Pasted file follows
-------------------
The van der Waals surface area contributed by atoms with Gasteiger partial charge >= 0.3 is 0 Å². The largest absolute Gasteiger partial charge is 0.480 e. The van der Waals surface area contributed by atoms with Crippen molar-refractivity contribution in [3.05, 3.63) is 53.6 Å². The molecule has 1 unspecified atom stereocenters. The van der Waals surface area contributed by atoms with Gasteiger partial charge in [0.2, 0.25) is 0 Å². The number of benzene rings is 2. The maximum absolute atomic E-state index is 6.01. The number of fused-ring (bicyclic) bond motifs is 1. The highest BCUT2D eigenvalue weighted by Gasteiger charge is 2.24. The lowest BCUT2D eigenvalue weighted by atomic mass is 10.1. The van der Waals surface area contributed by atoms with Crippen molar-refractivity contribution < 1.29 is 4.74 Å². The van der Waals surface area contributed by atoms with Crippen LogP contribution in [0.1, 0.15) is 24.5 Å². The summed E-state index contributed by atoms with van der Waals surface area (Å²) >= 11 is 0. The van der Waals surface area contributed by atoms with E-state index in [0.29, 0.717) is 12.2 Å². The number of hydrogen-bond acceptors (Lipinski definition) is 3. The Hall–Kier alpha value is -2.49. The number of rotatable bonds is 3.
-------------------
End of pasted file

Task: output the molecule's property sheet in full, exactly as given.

The van der Waals surface area contributed by atoms with Gasteiger partial charge >= 0.3 is 0 Å². The largest absolute Gasteiger partial charge is 0.480 e. The van der Waals surface area contributed by atoms with Crippen molar-refractivity contribution in [3.05, 3.63) is 53.6 Å². The molecule has 1 unspecified atom stereocenters. The van der Waals surface area contributed by atoms with Gasteiger partial charge in [0.2, 0.25) is 0 Å². The number of benzene rings is 2. The maximum absolute atomic E-state index is 6.01. The number of fused-ring (bicyclic) bond motifs is 1. The highest BCUT2D eigenvalue weighted by Gasteiger charge is 2.24. The lowest BCUT2D eigenvalue weighted by atomic mass is 10.1. The van der Waals surface area contributed by atoms with Crippen molar-refractivity contribution < 1.29 is 4.74 Å². The van der Waals surface area contributed by atoms with Crippen LogP contribution in [0.1, 0.15) is 24.5 Å². The summed E-state index contributed by atoms with van der Waals surface area (Å²) >= 11 is 0. The van der Waals surface area contributed by atoms with E-state index in [0.29, 0.717) is 12.2 Å². The number of hydrogen-bond acceptors (Lipinski definition) is 3. The Hall–Kier alpha value is -2.49. The number of rotatable bonds is 3.